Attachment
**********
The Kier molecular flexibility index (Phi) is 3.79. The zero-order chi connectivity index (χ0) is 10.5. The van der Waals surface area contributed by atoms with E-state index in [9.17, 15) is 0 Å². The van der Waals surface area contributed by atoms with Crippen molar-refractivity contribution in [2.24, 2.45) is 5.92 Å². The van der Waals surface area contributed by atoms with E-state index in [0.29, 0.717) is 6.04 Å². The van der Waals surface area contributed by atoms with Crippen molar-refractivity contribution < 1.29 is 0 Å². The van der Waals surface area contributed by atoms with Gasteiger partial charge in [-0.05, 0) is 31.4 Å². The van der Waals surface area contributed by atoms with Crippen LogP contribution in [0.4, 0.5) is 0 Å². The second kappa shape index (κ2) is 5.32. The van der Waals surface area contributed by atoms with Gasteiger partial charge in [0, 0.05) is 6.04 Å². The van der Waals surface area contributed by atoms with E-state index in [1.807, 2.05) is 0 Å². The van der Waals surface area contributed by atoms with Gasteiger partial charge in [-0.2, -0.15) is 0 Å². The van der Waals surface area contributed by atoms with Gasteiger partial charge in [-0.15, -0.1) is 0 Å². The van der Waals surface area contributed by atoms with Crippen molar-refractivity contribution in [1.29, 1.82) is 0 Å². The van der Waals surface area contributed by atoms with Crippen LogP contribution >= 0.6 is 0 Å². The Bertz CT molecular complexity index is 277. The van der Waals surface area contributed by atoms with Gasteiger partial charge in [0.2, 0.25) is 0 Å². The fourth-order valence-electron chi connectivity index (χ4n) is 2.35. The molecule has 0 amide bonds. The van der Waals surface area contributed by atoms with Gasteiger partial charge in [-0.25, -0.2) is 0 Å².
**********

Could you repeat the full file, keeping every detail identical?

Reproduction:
The Kier molecular flexibility index (Phi) is 3.79. The zero-order chi connectivity index (χ0) is 10.5. The van der Waals surface area contributed by atoms with E-state index in [9.17, 15) is 0 Å². The van der Waals surface area contributed by atoms with Crippen molar-refractivity contribution in [2.24, 2.45) is 5.92 Å². The van der Waals surface area contributed by atoms with E-state index in [0.29, 0.717) is 6.04 Å². The van der Waals surface area contributed by atoms with Crippen molar-refractivity contribution < 1.29 is 0 Å². The van der Waals surface area contributed by atoms with Gasteiger partial charge in [-0.05, 0) is 31.4 Å². The van der Waals surface area contributed by atoms with Crippen LogP contribution in [0.4, 0.5) is 0 Å². The second kappa shape index (κ2) is 5.32. The van der Waals surface area contributed by atoms with Gasteiger partial charge in [0, 0.05) is 6.04 Å². The van der Waals surface area contributed by atoms with E-state index in [1.807, 2.05) is 0 Å². The van der Waals surface area contributed by atoms with Gasteiger partial charge in [-0.2, -0.15) is 0 Å². The van der Waals surface area contributed by atoms with Gasteiger partial charge in [-0.15, -0.1) is 0 Å². The van der Waals surface area contributed by atoms with Crippen molar-refractivity contribution in [1.29, 1.82) is 0 Å². The van der Waals surface area contributed by atoms with Crippen LogP contribution >= 0.6 is 0 Å². The Bertz CT molecular complexity index is 277. The van der Waals surface area contributed by atoms with Gasteiger partial charge in [0.2, 0.25) is 0 Å². The fourth-order valence-electron chi connectivity index (χ4n) is 2.35. The molecule has 0 amide bonds. The van der Waals surface area contributed by atoms with Gasteiger partial charge in [-0.25, -0.2) is 0 Å².